EI strongly supports its Indonesian affiliate, PGRI's campaign to raise the country's education budget. In 2005, only 8.1% of its national budget was dedicated to education, far lower than that of neighbouring countries such as Thailand (27%) and Malaysia (20%).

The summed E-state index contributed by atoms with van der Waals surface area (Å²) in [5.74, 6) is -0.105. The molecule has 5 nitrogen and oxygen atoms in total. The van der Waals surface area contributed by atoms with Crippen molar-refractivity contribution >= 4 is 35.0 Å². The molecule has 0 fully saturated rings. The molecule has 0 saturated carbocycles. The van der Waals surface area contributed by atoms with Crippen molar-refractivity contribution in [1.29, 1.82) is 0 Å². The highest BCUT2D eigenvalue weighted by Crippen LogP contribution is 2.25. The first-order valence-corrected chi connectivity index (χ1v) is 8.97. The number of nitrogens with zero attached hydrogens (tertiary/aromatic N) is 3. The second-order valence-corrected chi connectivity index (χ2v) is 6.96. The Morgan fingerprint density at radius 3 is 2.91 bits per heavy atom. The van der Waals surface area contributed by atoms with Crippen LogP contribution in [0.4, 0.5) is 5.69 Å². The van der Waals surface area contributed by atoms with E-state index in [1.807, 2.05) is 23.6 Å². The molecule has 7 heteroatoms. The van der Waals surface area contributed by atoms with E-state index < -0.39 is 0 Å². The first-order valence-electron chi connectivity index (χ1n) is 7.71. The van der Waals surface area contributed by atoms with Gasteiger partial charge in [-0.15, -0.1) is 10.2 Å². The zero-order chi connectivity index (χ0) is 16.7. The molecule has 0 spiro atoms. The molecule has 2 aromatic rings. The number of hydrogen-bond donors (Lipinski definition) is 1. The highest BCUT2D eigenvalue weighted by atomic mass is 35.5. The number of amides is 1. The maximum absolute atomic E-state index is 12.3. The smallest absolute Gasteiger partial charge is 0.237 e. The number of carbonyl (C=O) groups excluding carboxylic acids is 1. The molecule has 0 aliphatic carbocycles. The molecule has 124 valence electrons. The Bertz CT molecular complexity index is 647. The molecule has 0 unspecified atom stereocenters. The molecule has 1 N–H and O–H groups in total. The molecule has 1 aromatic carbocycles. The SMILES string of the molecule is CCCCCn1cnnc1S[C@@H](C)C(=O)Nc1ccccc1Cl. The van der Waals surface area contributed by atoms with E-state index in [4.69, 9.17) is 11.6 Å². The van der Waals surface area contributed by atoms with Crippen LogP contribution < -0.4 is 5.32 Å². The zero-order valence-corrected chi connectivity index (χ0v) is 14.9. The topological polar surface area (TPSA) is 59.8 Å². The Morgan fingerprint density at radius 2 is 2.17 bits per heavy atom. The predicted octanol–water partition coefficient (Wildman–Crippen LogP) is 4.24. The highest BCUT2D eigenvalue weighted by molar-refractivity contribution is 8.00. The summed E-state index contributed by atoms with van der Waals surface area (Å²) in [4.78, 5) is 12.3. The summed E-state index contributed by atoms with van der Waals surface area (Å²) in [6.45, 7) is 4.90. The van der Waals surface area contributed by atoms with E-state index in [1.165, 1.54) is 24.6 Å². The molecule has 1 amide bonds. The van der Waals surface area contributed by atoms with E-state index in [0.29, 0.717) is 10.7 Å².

EI reminds the Indonesian government that the country's constitution clearly states that 20% of the national budget should go to education. Furthermore, both EI and PGRI express concern that while remarkable progress has been made in the enrolment rate for basic education, net enrolment rates, especially in secondary education, are still quite low. Below is a copy of EI's letter in English. ------------------------------------------------------------------------------- President of the Republic of Indonesia Dr. Susilo Bambang Yudhoyono Office of the President Istana Merdeka Jakarta 10110 Republic of Indonesia Via Facsimile: +62 21 3452685/ 5268726/ 3457782 Brussels, 20 February 2006 Dear President Yudhoyono, Education International (EI), the global union federation of teachers and other education workers, which represents over 29 million members in 166 countries and territories, includes PGRI, the Teachers' Association of the Republic of Indonesia, among its affiliates. PGRI has informed us of their longstanding campaign to convince the government of Indonesia to increase the allocation of the national budget for education. According to PGRI, in 2005, the government of Indonesia spent 8.1% of the national budget on education. The latest data from UNESCO on Indonesia shows that in 2003, 9.8% of the total government spending was dedicated to education. This is a relatively low amount compared to other leading countries in the region: India spends 12% of its budget on education, China: 13%, Iran: 17%, the Philippines: 17%, Malaysia: 20%, Hong Kong: 23% and Thailand: 27%. Indonesia ranks lowest among its Asian neighbours in terms of its share of public education expenditure. According to the World Bank World Development Indicators, the average median spending for education are 12.9% in South Asia and 16.1% in East Asia Pacific. On average, countries of the OECD spent 11% of their budget on education: France and the United Kingdom spent 11%, Mexico: 24.3%. We understand that Indonesia's school system is large and is spread out over many islands which present many challenges. Indonesia has made remarkable progress in expanding enrolment in basic education, however, Education International and its affiliate PGRI are concerned that the net enrolment rates are still low, especially in secondary education. This prejudices achievement of the UN Millennium Goals for education. Education International therefore expresses its strong support to PGRI in demanding that the Indonesian government should allocate 20% of the national budget to education, as requested by the Indonesian constitution. Thank you for your consideration. Fred van Leeuwen General Secretary Cc: PGRI Chairman of the Indonesian Parliament Constitutional Court of the Republic of Indonesia Minister for National Education Embassy of Indonesia in Brussels UNESCO